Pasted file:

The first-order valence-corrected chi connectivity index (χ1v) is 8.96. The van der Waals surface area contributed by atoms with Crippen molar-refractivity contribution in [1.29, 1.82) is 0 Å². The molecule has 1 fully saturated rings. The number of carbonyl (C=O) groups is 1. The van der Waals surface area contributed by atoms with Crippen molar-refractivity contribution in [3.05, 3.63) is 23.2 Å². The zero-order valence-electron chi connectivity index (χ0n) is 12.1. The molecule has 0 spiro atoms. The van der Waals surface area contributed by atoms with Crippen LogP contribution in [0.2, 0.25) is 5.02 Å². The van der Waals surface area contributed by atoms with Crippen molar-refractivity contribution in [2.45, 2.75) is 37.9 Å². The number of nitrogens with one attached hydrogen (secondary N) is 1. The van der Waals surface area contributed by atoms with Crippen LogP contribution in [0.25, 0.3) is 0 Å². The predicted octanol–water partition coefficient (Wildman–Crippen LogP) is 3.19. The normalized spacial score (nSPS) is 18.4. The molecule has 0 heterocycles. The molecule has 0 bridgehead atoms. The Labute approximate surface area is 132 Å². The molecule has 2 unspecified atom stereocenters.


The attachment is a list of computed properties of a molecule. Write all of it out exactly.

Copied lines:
The first-order valence-corrected chi connectivity index (χ1v) is 8.96. The van der Waals surface area contributed by atoms with Crippen molar-refractivity contribution in [1.29, 1.82) is 0 Å². The molecule has 1 fully saturated rings. The number of carbonyl (C=O) groups is 1. The van der Waals surface area contributed by atoms with Crippen molar-refractivity contribution in [3.05, 3.63) is 23.2 Å². The zero-order valence-electron chi connectivity index (χ0n) is 12.1. The molecule has 0 spiro atoms. The van der Waals surface area contributed by atoms with Crippen LogP contribution in [0.2, 0.25) is 5.02 Å². The van der Waals surface area contributed by atoms with Crippen molar-refractivity contribution in [2.45, 2.75) is 37.9 Å². The number of nitrogens with one attached hydrogen (secondary N) is 1. The van der Waals surface area contributed by atoms with Crippen LogP contribution in [0.25, 0.3) is 0 Å². The predicted octanol–water partition coefficient (Wildman–Crippen LogP) is 3.19. The normalized spacial score (nSPS) is 18.4. The molecule has 0 heterocycles. The molecule has 0 bridgehead atoms. The Labute approximate surface area is 132 Å². The molecule has 2 unspecified atom stereocenters.